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The writings of John Greenleaf Whittier, Volume 1. (ed. John Greenleaf Whittier) 6 0 Browse Search
The writings of John Greenleaf Whittier, Volume 2. (ed. John Greenleaf Whittier) 4 0 Browse Search
The writings of John Greenleaf Whittier, Volume 3. (ed. John Greenleaf Whittier) 4 0 Browse Search
Colonel William Preston Johnston, The Life of General Albert Sidney Johnston : His Service in the Armies of the United States, the Republic of Texas, and the Confederate States. 2 0 Browse Search
The writings of John Greenleaf Whittier, Volume 4. (ed. John Greenleaf Whittier) 2 0 Browse Search
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r neighbor to play with a cur of low degree --a proper dog for a master as mean and worthless as himself. This man, who had been kindly treated by the general and his family, but who envied and hated him with that sort of malice which the base and vulgar generally cherish toward the noble and refined, to distress the children, or show his spite against his distinguished neighbors, or from the promptings of some dirty motive which is only understood by the devils that got into the swine of Gennesaret, or by those who are instigated by them, threw a piece of meat poisoned with strychnine to the dog, which came home, and in a few minutes died with convulsions, in the presence of the children and their parents. The little children wept bitterly the loss of their favorite, and Mrs. Johnston shed tears. The general was deeply distressed, but said nothing in anger. Some one present declared that the villain who committed the deed ought to be prosecuted or shot. He replied that if he sued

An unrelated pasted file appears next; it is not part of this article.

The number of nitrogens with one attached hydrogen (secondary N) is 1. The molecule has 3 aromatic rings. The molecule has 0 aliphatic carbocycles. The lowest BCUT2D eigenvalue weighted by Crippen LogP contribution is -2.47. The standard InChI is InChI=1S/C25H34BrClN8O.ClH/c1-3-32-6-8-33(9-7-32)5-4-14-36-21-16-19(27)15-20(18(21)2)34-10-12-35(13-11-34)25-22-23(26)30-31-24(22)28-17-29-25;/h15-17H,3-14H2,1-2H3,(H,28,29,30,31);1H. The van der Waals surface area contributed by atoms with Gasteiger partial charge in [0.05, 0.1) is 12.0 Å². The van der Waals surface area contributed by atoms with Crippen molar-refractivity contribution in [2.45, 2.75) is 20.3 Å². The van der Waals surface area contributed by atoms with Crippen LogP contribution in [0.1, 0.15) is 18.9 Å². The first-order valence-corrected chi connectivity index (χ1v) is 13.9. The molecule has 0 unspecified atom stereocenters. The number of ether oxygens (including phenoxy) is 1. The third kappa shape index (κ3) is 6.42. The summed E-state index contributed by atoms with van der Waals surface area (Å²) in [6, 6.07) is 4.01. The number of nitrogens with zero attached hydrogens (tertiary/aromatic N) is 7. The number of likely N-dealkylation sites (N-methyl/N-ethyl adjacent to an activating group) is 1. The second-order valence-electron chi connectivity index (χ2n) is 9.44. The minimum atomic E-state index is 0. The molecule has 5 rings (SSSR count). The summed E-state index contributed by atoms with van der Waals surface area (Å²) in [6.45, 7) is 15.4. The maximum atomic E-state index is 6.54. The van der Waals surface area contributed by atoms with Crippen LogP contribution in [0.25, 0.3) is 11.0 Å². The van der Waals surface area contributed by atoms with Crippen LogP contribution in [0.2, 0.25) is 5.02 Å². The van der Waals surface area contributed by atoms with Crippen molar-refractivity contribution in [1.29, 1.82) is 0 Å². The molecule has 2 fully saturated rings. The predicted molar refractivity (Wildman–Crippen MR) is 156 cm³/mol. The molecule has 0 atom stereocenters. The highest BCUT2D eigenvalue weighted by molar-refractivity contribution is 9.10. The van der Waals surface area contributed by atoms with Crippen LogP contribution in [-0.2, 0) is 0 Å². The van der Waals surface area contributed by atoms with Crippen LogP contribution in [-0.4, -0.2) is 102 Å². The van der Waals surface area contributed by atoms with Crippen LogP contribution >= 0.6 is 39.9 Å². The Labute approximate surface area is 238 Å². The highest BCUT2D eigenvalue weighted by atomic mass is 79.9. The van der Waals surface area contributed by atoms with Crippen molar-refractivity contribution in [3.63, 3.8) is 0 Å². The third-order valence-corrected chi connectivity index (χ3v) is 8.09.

The writings of John Greenleaf Whittier, Volume 1. (ed. John Greenleaf Whittier), Narrative and legendary poems (search)
ight and air of Palestine, Impregnate with His life divine! Oh, bear me thither! Let me look On Siloa's pool, and Kedron's brook; Kneel at Gethsemane, and by Gennesaret walk, before I die! Methinks this cold and northern night Would melt before that Orient light; And, wet by Hermon's dew and rain, My childhood's faith revive a “O stranger; but if need be thine, I bid thee welcome, for the sake Of Him who is thy Lord and mine.” A grave, calm face the stranger raised, Like His who on Gennesaret trod, Or His on whom the Chaldeans gazed, Whose form was as the Son of God. ‘Know'st thou,’ he said, ‘thy gift of old?’ And in the hand he lifted up The Pontier own the pitying love of Christ. So wheresoe'er the guiding Spirit went She followed, finding every prison cell It opened for her sacred as a tent Pitched by Gennesaret or by Jacob's well. And Pride and Fashion felt her strong appeal, And priest and ruler marvelled as they saw How hand in hand went wisdom with her zeal, A
The writings of John Greenleaf Whittier, Volume 2. (ed. John Greenleaf Whittier), Poems Subjective and Reminiscent (search)
hills of thy beauty, my heart is with thee. Where pilgrim and prophet have lingered before; With the glide of a spirit I traverse the sod Made bright by the steps of the angels of God. Blue sea of the hills! in my spirit I hear Thy waters, Gennesaret, chime on my ear; Where the Lowly and Just with the people sat down, And thy spray on the dust of His sandals was thrown. Beyond are Bethulia's mountains of green, And the desolate hills of the wild Gadarene; And I pause on the goat-crags of Ted lips and reverent eyes And pure of heart and hand. So shalt thou be with power endued From Him who went about The Syrian hillsides doing good, And casting demons out. That Good Physician liveth yet Thy friend and guide to be; The Healer by Gennesaret Shall walk the rounds with thee. The two angels. God called the nearest angels who dwell with Him above: The tenderest one was Pity, the dearest one was Love. ‘Arise,’ He said, “my angels! a wail of woe and sin Steals through the gates o<